BNZ economists are cautioning that the worsening drought conditions could have as much impact on the economy as the coronavirus and they say a recession is now "a real risk".
In the BNZ's weekly Market Outlook publication, BNZ's head of research Stephen Toplis says with all the current focus seemingly on the coronavirus, "we are concerned that folk are overlooking an economic driver in New Zealand that could, conceivably, have as least as much adverse impact on activity – namely, the deepening drought".
Toplis says past experience shows that a wide-spread drought can take 0.5 to 1.0% off GDP.
"We have already made adjustments to our outlook but we have been very conservative so far. The risks are clearly for a bigger effect than we are assuming."
He says to put matters into perspective, the potential drought impact is of a "similar magnitude" to that the BNZ economists are currently expecting for coronavirus. "Similarly, we have been conservative in our coronavirus assumptions so far."
The country's major bank economists are all seeing a sizeable, but at this stage short-term impact on the economy from the virus, while the Reserve Bank also sees a short term hit, but of somewhat smaller magnitude.
Toplis says in regard to the drought and the coronavirus, what makes things worse is that the two issues "run headlong into each other to cumulatively exacerbate each other’s impact".
In particular, drought encourages an increased sheep and beef kill but, at the moment, the coronavirus has reduced demand for these meats, while secondly, drought reduces the supply of dairy products, which usually pushes the price up - but this is being offset by declining global commodity prices.
The first two quarters of 2020 are where the economy is most vulnerable to a technical recession, Toplis says. If the impacts of the coronavirus and drought were to approach the upper end of the BNZ economists' range of estimated impacts "then two quarters of negative growth [the technical definition of a recession] could, conceivably, be on the cards".
"From the market’s perspective, even our 'optimistic' scenario leaves us with a GDP growth profile that, in the short term, is much weaker than the RBNZ’s. Indeed, we were surprised that the Reserve Bank barely mentioned the drought in its forecasts. The word 'dry' appears once in the latest [RBNZ Monetary Policy Statement], 'drought' once (but in deference to other countries), and 'coronavirus' about 30 times."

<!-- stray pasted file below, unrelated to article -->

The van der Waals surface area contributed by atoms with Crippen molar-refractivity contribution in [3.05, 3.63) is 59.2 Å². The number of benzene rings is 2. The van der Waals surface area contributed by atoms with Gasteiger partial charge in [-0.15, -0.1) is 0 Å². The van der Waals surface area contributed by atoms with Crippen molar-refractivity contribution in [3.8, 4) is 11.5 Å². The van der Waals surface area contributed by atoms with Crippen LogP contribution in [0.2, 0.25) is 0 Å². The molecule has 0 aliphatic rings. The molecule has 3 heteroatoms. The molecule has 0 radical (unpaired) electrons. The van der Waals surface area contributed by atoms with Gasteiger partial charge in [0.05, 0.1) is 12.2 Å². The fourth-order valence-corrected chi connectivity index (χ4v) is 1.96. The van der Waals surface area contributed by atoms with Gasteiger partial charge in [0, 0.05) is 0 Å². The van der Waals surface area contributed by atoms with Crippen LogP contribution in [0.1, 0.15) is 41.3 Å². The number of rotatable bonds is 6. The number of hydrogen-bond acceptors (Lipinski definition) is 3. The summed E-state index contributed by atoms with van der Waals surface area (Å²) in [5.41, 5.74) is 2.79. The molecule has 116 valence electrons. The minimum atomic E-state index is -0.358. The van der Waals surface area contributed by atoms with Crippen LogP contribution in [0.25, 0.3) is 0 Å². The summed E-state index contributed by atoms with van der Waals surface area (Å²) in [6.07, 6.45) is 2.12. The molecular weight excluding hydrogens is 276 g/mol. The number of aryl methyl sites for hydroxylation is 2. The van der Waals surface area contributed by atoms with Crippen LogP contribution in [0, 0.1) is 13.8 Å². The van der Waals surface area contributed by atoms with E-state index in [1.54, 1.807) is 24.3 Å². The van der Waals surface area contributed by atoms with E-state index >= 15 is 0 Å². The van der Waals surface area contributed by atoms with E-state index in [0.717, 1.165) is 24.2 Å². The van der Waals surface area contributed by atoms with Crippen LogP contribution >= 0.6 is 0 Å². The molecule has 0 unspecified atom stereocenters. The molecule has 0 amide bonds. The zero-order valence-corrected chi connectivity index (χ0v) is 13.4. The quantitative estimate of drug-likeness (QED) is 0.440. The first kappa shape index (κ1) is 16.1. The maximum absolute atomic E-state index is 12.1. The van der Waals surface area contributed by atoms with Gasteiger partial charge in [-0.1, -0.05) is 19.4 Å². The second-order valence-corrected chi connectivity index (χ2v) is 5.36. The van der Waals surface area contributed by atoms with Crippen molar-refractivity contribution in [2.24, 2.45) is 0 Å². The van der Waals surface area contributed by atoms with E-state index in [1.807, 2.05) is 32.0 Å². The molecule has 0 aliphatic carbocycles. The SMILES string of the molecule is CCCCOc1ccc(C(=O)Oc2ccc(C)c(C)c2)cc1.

Toplis says despite this, he's not calling for much easier monetary policy, because he's not yet convinced that the country's lower growth profile will lead to an unemployment rate that exceeds the top end of the RBNZ’s NAIRU (non-accelerating inflation rate of unemployment) range (4.1% to 4.7%) nor that it will push annual CPI inflation meaningfully below 2.0%.
"Moreover, if both the coronavirus and drought prove transitory then there is minimal cause for RBNZ action. And, to cap things off, we are still expecting, but have not built into our forecasts, significant further fiscal stimulus, which will probably be announced at the May Budget.
"Be that as it may, if our downside scenario eventuates then the pressure on the RBNZ to, at least temporarily, lower interest rates will rise. This being so, we believe the market is right to price in the real possibility of an [Official Cash Rate] cut this year even though we do not hold that as our central view. Currently the market sees around a 50/50 chance of a cut. We don’t see why it should move away from this stance any time soon.
"We reiterate that a recession is not our central forecast but it is a very real risk and we can’t stress enough that the drought may well, eventually, prove to be as important as the coronavirus. And we are concerned that it is being largely overlooked in much commentary."
Toplis says he's not expecting to see anything in the near-term data to support his downside fears for activity. "And we should point out, at this stage, that it often takes a very long time for Statistics New Zealand to identify agriculture downturns. For example, only recently did the statistical agency formally identify the drop in value-added in 2017 that we were all aware of at the time."